In more good news for the job market, job openings reached a 14-year high in December, as the US had more than 5 million jobs available. The JOLTS report showed that the number of positions to be filled rose by 181,000 to 5.03 million – the most since January 2001. More than 5.1 million people were hired in December, making it the best month for hiring since before the recession. There are now 1.7 unemployed for every job opening.
On the downside, small business optimism slipped in January: the NFIB small business optimism index fell 2.5 points to 97.9 in January, giving back the gain in December that sent the index over 100.
The drop was largely due to a decline in optimism about business conditions: “January’s decline was mostly due to owners being less optimistic about sales growth and business conditions, not spending and hiring plans”. Still, seven of the index’s ten components declined.
Retail sales started out 2015 on a weak note, slipping .8% after falling .9% in December. Consumers are pocketing the money they saved on cheaper gas, and cutting back spending on autos, groceries, and at department stores. Sales at gas stations fell 9.3% – marking the biggest pullback since 2008.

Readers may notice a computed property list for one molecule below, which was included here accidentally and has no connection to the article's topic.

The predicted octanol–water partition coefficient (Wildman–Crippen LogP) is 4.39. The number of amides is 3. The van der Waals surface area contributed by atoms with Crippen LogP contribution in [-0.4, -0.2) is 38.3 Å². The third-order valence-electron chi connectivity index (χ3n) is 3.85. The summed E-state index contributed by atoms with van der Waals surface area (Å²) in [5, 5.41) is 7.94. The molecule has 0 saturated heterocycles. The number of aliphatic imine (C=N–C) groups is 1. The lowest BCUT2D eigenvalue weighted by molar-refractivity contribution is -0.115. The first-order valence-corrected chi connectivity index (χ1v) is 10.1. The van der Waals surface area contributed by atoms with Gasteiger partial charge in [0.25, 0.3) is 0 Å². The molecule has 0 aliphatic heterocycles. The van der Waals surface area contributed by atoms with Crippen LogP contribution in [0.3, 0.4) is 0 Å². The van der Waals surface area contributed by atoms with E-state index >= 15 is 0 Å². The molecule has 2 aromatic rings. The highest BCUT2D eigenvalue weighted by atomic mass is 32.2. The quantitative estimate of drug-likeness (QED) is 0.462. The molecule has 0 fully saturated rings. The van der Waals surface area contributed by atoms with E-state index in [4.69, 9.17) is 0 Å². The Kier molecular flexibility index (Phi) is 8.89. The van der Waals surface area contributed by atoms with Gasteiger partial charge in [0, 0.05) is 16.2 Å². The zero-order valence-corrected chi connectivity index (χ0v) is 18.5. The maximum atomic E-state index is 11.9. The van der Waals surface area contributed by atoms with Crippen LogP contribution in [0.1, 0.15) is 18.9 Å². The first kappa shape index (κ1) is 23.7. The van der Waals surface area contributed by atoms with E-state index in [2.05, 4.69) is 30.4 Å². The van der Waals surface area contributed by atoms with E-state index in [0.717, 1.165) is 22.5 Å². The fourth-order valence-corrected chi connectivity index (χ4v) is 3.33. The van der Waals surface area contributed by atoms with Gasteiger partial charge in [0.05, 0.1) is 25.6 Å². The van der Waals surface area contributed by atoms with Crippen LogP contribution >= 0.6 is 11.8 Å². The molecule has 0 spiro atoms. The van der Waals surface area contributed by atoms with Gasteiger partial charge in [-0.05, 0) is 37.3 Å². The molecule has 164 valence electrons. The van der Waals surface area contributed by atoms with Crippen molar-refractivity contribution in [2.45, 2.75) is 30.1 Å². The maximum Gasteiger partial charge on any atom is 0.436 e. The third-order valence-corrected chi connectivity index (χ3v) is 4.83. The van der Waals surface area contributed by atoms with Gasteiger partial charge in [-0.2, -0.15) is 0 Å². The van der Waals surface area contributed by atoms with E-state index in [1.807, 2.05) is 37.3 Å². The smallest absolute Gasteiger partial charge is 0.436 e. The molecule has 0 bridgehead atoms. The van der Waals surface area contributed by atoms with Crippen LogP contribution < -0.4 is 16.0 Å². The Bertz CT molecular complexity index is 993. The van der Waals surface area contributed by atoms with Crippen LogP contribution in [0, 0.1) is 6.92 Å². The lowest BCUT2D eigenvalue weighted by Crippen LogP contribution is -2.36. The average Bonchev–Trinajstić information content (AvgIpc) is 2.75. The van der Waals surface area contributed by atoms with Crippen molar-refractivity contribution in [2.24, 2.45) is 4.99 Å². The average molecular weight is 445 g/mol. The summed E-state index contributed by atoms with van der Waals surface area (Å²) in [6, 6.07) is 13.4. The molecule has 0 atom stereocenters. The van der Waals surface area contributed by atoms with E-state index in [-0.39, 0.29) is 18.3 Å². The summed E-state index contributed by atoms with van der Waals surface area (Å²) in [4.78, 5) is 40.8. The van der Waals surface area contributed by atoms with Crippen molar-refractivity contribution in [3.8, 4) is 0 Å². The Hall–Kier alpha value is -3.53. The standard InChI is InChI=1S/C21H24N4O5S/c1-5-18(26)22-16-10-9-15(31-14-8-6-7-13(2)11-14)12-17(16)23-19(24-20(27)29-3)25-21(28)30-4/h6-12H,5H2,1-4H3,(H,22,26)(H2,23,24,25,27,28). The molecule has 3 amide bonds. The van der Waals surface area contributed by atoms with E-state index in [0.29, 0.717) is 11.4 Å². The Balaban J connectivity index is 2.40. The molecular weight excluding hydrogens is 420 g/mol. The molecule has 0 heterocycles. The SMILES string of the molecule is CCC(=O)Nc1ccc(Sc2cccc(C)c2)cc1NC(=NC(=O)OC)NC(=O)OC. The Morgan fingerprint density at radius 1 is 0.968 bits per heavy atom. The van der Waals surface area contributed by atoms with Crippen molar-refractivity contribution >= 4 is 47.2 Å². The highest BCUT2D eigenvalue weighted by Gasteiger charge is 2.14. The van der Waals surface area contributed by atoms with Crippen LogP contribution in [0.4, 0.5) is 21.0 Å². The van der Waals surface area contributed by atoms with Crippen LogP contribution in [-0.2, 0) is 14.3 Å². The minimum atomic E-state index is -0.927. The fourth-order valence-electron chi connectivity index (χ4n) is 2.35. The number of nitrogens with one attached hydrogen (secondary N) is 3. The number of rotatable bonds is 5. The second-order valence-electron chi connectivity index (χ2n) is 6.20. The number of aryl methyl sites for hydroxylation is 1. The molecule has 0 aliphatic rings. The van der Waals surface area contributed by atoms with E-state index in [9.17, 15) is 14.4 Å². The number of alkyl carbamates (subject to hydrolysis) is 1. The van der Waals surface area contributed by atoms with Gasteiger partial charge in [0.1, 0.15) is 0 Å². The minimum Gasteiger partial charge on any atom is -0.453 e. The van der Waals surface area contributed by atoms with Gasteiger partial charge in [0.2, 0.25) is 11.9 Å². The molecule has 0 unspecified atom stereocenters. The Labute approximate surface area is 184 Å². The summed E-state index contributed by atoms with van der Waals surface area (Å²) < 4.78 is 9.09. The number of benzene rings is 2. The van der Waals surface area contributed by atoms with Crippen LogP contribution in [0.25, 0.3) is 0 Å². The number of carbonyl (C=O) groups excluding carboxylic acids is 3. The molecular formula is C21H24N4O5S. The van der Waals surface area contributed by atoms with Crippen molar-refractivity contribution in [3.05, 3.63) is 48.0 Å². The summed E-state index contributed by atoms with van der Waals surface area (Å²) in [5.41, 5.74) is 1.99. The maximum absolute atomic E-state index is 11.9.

Consumer sentiment slipped in February, with the University of Michigan’s gauge falling to 93.6 after hitting an 11-year high in January. The survey’s measures of current economic conditions and consumer expectations both declined.
The number of properties in foreclosure picked up 5% in January on an increase in bank repossessions, according to RealtyTrac. For the month, a total of 37,292 homes were repossessed, representing a 15-month high, while the foreclosure process was started on 48,838 homes and 119,888 homes were in some stage of foreclosure. RealtyTrac expects foreclosures to increase over the next several months as banks do some “spring cleaning”.